submitted by U.S. Department of Homeland Security U.S. Customs and Border Protection (CBP) officers and agriculture specialists throughout Vermont and New Hampshire are providing guidance to assist cross-border travelers who intend to travel between the U.S. and Canada. The tips are designed to ease the crossing process for travelers as CBP officers and agriculture specialists maintain their principal anti-terror mission. Please know that CBP officers and agriculture specialists in the St. Albans area of operations are here to assist you with your cross-border travels. These officers are a part of America’s first line of defense and you can have peace of mind knowing these men and women are serving to protect our northern border 24/7. CBP officers and agriculture specialists will treat each person who enters through a port of entry equally throughout each step of the inspection process. Be cognizant that while each officer is upholding the law and fulfilling their daily duties in protecting America, each traveler also serves a very important role in the process. In an effort to provide the best possible service to the traveling public, CBP officials are proactively reminding members of the traveling public that there are a number of steps they can employ to cross the border as quickly and safely as possible while avoiding violations of U.S. law. To assist travelers in their role and expedite travelers at the border, CBP has provided some basic border travel tips. For more information, please visit the “Know Before You Go” Website at www.cbp.gov/xp/cgov/travel/ vacation/kbyg. Tip 1 – Travelers should prepare for the inspection process before


arriving at the inspection booth. Have crossing documents available for the inspection, including a WHTI-approved document for U.S. citizens. For more information, visit the “Get You Home” Website (http://www. getyouhome.gov). Tip 2 – Vehicle occupants should not use cell phones while approaching the port or during the inspection process. Cell phone usage slows down the inspection process and causes delays for everyone in line. Tip 3 – Alcohol/Tobacco/Firearms. In addition to federal laws,


travelers entering the U.S. at ports of entry are also subject to all state alcohol/tobacco/firearm laws. Often times, state laws can be more restrictive than federal laws. If transporting any of these items, please check with local law enforcement to see if any restrictions apply. Tip 4 – Travelers should build extra time into their trips in the event they cross during periods of exceptionally heavy traffic. Tip 5 - Alternate Routes. During periods of heavy travel, border crossers may wish to consider alternative entry routes. For example, they may want to use the nearby and less heavily traveled Beecher Falls instead of the Derby Line port. For more information on border crossing times, which are updated hourly, visit the CBP “Border Wait Times” Website (http://apps.cbp.gov/bwt/). Tip 6 – Currency. There is no limit on total amount of monetary instruments that may be brought in or taken out of the U.S. However, if you are transporting more than $10,000, you must file a Report of International Transportation of International Currency or Monetary Instruments (FinCen 105 – this form is available at the port of entry). Failure to properly declare or report the importation or exportation of currency or monetary instruments in excess of $10,000 could result in seizure.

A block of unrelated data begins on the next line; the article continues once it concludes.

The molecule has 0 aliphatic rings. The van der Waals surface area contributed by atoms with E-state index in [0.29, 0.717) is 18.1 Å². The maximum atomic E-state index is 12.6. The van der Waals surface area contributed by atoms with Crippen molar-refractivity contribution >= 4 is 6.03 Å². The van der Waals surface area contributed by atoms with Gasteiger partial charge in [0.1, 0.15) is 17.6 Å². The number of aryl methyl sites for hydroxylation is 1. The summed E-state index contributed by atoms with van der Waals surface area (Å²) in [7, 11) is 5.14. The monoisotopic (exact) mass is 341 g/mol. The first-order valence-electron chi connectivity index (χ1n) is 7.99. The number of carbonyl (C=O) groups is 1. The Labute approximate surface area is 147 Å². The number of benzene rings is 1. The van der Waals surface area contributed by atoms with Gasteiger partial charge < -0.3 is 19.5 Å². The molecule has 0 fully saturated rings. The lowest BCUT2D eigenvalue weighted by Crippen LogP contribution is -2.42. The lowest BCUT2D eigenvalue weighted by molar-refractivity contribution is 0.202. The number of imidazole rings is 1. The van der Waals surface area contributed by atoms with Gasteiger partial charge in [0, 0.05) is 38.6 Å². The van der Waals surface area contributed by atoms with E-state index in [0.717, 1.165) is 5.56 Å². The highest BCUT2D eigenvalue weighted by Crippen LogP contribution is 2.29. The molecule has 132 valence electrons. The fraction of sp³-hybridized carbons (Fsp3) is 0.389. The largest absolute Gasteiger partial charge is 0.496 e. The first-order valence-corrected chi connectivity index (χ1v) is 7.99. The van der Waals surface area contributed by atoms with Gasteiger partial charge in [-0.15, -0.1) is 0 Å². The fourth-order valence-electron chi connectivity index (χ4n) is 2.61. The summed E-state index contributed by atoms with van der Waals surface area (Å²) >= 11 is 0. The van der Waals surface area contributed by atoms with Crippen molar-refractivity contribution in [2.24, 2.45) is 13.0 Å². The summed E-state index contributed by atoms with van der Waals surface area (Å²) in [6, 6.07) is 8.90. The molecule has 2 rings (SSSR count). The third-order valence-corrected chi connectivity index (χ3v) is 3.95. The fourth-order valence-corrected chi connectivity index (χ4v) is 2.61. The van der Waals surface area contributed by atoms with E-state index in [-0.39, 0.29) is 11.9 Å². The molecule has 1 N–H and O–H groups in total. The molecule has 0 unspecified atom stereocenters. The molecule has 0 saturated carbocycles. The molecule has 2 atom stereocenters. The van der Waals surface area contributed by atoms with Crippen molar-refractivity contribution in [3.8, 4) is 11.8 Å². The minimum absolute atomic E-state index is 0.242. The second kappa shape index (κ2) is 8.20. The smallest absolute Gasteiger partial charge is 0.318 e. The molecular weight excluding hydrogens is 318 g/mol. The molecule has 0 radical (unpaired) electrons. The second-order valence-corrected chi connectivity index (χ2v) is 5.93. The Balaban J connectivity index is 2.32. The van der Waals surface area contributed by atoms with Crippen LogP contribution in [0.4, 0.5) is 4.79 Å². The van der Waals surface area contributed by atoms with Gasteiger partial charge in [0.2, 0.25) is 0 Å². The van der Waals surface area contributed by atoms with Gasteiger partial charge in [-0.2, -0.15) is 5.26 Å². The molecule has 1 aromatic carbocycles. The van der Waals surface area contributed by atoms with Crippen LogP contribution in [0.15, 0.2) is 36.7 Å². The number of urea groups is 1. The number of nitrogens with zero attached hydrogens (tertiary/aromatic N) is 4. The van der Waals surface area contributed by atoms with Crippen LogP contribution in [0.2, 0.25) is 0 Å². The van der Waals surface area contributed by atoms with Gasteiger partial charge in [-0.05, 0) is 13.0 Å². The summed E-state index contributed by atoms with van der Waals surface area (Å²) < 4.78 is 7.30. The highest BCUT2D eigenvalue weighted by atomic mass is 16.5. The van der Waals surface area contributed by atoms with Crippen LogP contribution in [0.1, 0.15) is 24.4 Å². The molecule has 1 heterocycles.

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Tip 7 – Food items. Prepared foods for personal consumption or for family/friend gatherings is allowed. If bringing food items for resale or for commercial use, go to www.fda.gov or contact your local CBP office for more information. However, if you plan to cross the border with fresh meats, fruits, and vegetables and you are not sure if they are allowed into the United States, check with your local CBP office before arrival. Tip 8 – Goods and gifts. When crossing the border, all travelers and


vehicles are subject to search. Keep this in mind when transporting gifts for special occasions. Remember to “declare everything purchased or acquired outside of the United States.” If duty is applicable, credit cards or cash payment in U.S. currency is acceptable. Tip 9 – Medicine/Narcotics. Travelers must declare medications at the border. All valid non-expired prescription medications should be in the original prescription containers with all pertinent information listed on the outside. Narcotics and dangerous drugs are prohibited entry. There are severe civil and/or criminal penalties if imported. Tip 10 – Pets. Cats and dogs must be free of disease and illness when entering the U.S. In addition, dog owners must be able to show proof of rabies vaccination. If crossing with a puppy, certain paperwork will need to be completed at the border for the “new addition to the family.” The border travel tips will be of assistance in averting any potential


frustrations when crossing the border during your travels. If you have questions, you may also contact Mary Roussel, port director, Derby Line at (802) 873-3316, or Kevin Coy, port director, Highgate Springs at (802) 868-2278. For more information on traveling to or from the U.S. or locating a CBP office, please visit the CBP Website (http://www.cbp.gov/).